Rock Climbing

Climber and ropes looking across the Valley while on El Capitan
Climber on El Capitan

What You Can Do

  1. Read and follow the guidelines and regulations.
  2. Embrace the Yosemite Climber's Credo community values.
  3. If you see climbers who are not following these guidelines, talk to them. Explain how they can minimize their impact, and why it is important that they do so.
  4. If you're doing an overnight big wall climb, get a wilderness climbing permit.
  5. Clean up after others. Pick up trash when you see it, or return with friends on a rest day and do a thorough clean-up. Take part in organized clean-ups and other projects.
  6. Climb safely! Rescues endanger rescuers' lives, are expensive, and cause a lot of impact.
  7. Keep informed about closed areas, and respect these closures.


More than 100 climbing accidents occur in Yosemite each year; of these, 15-25 parties require a rescue. Climbing in Yosemite has inherent risks and climbers assume complete responsibility for their own safety. The National Park Service does not maintain routes; loose rock and other hazards can exist on any route. Rescue is not a certainty. If you get into difficulties, be prepared to get yourself out of them. Know what to do in any emergency, including injuries, evacuations, unplanned bivouacs, or rapid changes in weather. Safety depends on having the right gear and the right attitude. Practice self-rescue techniques before you need them! Courtesy is an element of safety. Falling rock or gear is a serious hazard. Be careful when climbing above others. Do not create a dangerous situation by passing another party without their consent.

Emergency Information

The Yosemite Medical Clinic, located between Yosemite Village and The Ahwahnee, is equipped to handle climbing injuries. If you cannot get to the clinic on your own, call or text 911 for assistance.

If you are injured or stranded while on a climb and cannot self-rescue, yell for help to obtain assistance. If you require a helicopter evacuation, do only and exactly what you are told by rescue personnel.

Wilderness Permits

Wilderness climbing permits are required for overnight big wall climbs.

It is illegal to camp at the base of any wall in Yosemite Valley. If you must bivouac on the summit, you are required to follow all regulations:

  • Do not litter, toss, or cache anything. If you hauled it up, you can carry it down.
  • Fires are not allowed at the base or summits of any Yosemite Valley formation.
  • Do not build windbreaks, platforms, or other "improvements."

Half Dome: Camping at the base of Half Dome is legal, but a wilderness permit is required. Camping on the summit of Half Dome is prohibited.

Looking down a big wall at a woman placing protection
Amity Warme on Phoenix

Taylor Shaffer


  • Fight litter! Don't toss anything off a wall, even if you intend to pick it up later. Don't leave food or water at the top or on ledges for future parties. Set a good example by picking up any litter you see, including tape wads and cigarette butts.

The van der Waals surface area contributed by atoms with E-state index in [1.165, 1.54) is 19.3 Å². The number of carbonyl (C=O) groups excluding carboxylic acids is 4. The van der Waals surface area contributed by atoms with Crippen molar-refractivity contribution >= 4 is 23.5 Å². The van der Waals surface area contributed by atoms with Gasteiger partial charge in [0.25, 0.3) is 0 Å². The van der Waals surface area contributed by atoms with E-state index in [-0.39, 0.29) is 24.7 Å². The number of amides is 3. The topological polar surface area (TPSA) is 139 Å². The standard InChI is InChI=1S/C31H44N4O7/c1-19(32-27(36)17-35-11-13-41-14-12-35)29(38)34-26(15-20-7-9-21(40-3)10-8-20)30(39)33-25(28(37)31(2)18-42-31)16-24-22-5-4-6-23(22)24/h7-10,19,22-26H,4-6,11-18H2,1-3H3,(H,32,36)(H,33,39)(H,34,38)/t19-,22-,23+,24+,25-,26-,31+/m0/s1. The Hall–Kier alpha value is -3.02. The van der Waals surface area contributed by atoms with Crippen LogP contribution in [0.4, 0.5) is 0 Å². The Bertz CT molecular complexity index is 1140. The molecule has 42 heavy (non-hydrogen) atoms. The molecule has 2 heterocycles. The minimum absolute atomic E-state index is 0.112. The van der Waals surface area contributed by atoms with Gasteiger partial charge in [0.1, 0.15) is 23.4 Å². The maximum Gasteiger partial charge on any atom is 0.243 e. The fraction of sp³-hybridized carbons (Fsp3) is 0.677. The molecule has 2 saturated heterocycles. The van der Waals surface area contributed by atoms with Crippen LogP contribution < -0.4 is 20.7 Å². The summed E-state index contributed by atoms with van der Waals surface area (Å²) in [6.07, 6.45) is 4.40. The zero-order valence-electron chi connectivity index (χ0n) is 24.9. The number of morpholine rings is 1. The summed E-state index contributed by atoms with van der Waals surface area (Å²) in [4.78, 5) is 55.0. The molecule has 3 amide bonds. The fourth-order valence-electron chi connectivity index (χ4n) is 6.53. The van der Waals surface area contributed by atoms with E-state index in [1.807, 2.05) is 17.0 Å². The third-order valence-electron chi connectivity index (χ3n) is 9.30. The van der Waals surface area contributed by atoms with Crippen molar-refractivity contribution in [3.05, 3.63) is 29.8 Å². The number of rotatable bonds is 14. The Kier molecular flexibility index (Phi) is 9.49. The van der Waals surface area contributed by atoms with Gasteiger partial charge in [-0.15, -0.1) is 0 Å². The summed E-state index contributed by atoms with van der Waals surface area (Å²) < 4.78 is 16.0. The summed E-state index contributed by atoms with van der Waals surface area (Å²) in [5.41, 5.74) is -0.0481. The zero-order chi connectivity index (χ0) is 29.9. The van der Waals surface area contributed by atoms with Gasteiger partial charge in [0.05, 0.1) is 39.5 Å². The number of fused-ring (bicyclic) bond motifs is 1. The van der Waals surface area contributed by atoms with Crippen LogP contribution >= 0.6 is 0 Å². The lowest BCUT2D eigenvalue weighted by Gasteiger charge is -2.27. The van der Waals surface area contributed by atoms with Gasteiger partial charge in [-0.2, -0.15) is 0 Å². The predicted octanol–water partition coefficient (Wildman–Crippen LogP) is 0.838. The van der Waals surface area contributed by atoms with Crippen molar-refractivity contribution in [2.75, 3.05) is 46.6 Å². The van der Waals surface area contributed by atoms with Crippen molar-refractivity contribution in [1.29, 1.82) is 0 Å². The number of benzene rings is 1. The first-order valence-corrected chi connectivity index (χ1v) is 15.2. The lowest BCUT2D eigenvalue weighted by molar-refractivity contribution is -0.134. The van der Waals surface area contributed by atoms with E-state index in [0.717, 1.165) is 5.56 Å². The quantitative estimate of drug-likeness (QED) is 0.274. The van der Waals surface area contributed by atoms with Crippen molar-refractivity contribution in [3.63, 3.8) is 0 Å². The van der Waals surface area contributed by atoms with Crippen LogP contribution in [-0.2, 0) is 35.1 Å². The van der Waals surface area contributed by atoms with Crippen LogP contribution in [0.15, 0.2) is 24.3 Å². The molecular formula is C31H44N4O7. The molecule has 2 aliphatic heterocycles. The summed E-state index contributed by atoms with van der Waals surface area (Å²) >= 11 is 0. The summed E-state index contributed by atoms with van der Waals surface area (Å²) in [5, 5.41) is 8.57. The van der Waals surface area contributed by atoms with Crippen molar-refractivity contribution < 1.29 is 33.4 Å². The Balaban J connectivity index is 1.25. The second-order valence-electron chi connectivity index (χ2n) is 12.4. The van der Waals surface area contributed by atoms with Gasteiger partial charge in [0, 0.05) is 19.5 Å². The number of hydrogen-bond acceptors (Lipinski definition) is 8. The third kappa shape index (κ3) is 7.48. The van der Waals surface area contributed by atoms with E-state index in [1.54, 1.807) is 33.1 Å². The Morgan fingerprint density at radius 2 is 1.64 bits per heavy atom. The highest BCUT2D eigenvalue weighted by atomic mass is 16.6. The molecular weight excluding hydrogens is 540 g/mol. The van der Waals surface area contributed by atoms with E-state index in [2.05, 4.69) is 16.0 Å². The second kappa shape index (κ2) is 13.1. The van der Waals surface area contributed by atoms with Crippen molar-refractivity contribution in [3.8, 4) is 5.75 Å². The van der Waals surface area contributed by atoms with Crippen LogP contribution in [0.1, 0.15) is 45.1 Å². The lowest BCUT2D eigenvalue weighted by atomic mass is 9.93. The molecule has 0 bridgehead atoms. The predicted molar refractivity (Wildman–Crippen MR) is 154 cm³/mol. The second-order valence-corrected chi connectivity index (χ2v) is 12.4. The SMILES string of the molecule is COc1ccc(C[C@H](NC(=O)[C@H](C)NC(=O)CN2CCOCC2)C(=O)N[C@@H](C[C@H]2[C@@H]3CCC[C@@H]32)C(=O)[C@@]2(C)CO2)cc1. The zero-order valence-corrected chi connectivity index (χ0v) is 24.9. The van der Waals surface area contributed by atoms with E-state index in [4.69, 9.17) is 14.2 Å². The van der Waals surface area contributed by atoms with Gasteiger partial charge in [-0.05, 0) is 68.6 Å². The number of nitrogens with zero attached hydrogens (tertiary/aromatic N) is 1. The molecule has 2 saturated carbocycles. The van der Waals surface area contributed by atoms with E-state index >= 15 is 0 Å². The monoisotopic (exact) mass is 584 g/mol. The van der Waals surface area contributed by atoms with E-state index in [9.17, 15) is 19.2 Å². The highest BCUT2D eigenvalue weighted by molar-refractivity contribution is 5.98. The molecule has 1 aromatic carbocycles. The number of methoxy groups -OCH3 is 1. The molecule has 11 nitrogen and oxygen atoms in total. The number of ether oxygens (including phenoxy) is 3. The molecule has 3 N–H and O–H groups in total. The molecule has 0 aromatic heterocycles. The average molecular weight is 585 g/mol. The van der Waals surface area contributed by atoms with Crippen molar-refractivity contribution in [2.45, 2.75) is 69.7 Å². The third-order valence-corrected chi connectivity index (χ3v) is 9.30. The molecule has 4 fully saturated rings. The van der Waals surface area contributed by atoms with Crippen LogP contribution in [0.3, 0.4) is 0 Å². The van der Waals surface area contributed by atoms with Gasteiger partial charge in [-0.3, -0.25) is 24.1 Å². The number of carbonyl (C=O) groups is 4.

• Don't leave fixed ropes as permanent fixtures on approaches and descents. These are considered abandoned property and will be removed.
  • Minimize erosion on your approach and descent. If an obvious main trail has been created, use it. Go slow on the way down to avoid pushing soil down the hill. Avoid walking on vegetation whenever possible.
  • If you need to build a fire for survival during an unplanned bivouac on the summit, use an existing fire ring. Building a new fire ring or windbreak is prohibited. Make sure your fire is completely out before you leave.
  • Clean extra, rotting slings off anchors when you descend. Bring earth-toned slings to leave on anchors.
  • Check the Camp 4 kiosk, the permit kiosk at El Capitan Bridge, or the Mountain Shop for the current peregrine falcon closures.
  • On first ascents: Please think about the impacts that will be caused by your new climb- Is the approach susceptible to erosion? Is there a lot of vegetation on the rock? "Gardening" (i.e., killing plants), is illegal in Yosemite. Can the climb be done with a minimum of bolts? Motorized drills are prohibited.

Yosemite Climber's Credo

In 1972, Yvon Chouinard and his colleagues advocated for their vision of a Clean Climbing Manifesto, where climbers share a responsibility to show restraint in the wilderness, to respect Indigenous rights, to protect wildlife, and to be a voice against threats to the places we climb. Fast forward to 2024, and a new call has gone out for Yosemite climbers to come together as a community and embrace a set of shared ethics and values; recognizing that how we as a community care for the areas in which we climb can have a direct impact on the level of protective regulation needed and the degree of access afforded to current and future generations of climbers.In collaboration with a diverse group of Yosemite climbers, NPS climbing rangers, and climbing advocacy groups, the Yosemite Climbing Association (YCA) has answered that call with the Yosemite Climber’s Credo. All climbers visiting Yosemite are encouraged to read and commit to the credo.

  • Serves as a grassroots voluntary consensus agreement amongst Yosemite climbers.
  • Establishes values for community care of our public lands.
  • Demonstrates that climbers can steward and protect Yosemite's vertical wilderness.

Climbing Instruction and Guide Service

Contact Yosemite Mountaineering School and Guide Service at 209/372-8344 for information on rates and schedules.

Last updated: July 2, 2024

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